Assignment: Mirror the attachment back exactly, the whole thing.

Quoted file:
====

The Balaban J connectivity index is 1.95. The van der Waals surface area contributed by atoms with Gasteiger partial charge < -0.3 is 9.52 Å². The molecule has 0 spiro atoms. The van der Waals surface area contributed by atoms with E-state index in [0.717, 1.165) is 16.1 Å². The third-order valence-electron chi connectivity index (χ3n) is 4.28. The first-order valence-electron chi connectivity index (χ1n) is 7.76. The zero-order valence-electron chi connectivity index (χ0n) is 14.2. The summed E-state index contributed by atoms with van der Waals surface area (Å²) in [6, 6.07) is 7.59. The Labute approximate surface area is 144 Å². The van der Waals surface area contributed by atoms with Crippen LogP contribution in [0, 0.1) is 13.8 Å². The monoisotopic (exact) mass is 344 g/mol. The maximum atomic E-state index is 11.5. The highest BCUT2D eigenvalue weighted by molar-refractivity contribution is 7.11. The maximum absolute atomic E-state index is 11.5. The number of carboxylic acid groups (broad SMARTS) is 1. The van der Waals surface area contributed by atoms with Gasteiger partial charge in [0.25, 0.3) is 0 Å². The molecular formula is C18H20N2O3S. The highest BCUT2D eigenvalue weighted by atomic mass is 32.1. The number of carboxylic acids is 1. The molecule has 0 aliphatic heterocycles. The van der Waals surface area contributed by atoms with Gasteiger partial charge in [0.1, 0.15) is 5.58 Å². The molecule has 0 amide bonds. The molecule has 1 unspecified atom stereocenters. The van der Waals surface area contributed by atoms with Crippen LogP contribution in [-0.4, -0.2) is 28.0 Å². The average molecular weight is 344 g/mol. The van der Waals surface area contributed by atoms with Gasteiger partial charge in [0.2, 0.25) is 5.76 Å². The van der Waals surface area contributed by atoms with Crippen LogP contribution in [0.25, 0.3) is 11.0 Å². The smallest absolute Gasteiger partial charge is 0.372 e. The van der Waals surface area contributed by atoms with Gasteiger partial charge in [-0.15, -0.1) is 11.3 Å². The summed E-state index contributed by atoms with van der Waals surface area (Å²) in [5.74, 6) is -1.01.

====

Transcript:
The Balaban J connectivity index is 1.95. The van der Waals surface area contributed by atoms with Gasteiger partial charge < -0.3 is 9.52 Å². The molecule has 0 spiro atoms. The van der Waals surface area contributed by atoms with E-state index in [0.717, 1.165) is 16.1 Å². The third-order valence-electron chi connectivity index (χ3n) is 4.28. The first-order valence-electron chi connectivity index (χ1n) is 7.76. The zero-order valence-electron chi connectivity index (χ0n) is 14.2. The summed E-state index contributed by atoms with van der Waals surface area (Å²) in [6, 6.07) is 7.59. The Labute approximate surface area is 144 Å². The van der Waals surface area contributed by atoms with Crippen LogP contribution in [0, 0.1) is 13.8 Å². The monoisotopic (exact) mass is 344 g/mol. The maximum atomic E-state index is 11.5. The highest BCUT2D eigenvalue weighted by molar-refractivity contribution is 7.11. The maximum absolute atomic E-state index is 11.5. The number of carboxylic acid groups (broad SMARTS) is 1. The van der Waals surface area contributed by atoms with Gasteiger partial charge in [0.25, 0.3) is 0 Å². The molecular formula is C18H20N2O3S. The highest BCUT2D eigenvalue weighted by atomic mass is 32.1. The number of carboxylic acids is 1. The molecule has 0 aliphatic heterocycles. The van der Waals surface area contributed by atoms with Gasteiger partial charge in [0.1, 0.15) is 5.58 Å². The molecule has 0 amide bonds. The molecule has 1 unspecified atom stereocenters. The van der Waals surface area contributed by atoms with Crippen LogP contribution in [-0.4, -0.2) is 28.0 Å². The average molecular weight is 344 g/mol. The van der Waals surface area contributed by atoms with Gasteiger partial charge in [0.2, 0.25) is 5.76 Å². The van der Waals surface area contributed by atoms with Crippen LogP contribution in [0.25, 0.3) is 11.0 Å². The smallest absolute Gasteiger partial charge is 0.372 e. The van der Waals surface area contributed by atoms with Gasteiger partial charge in [-0.15, -0.1) is 11.3 Å². The summed E-state index contributed by atoms with van der Waals surface area (Å²) in [5.74, 6) is -1.01.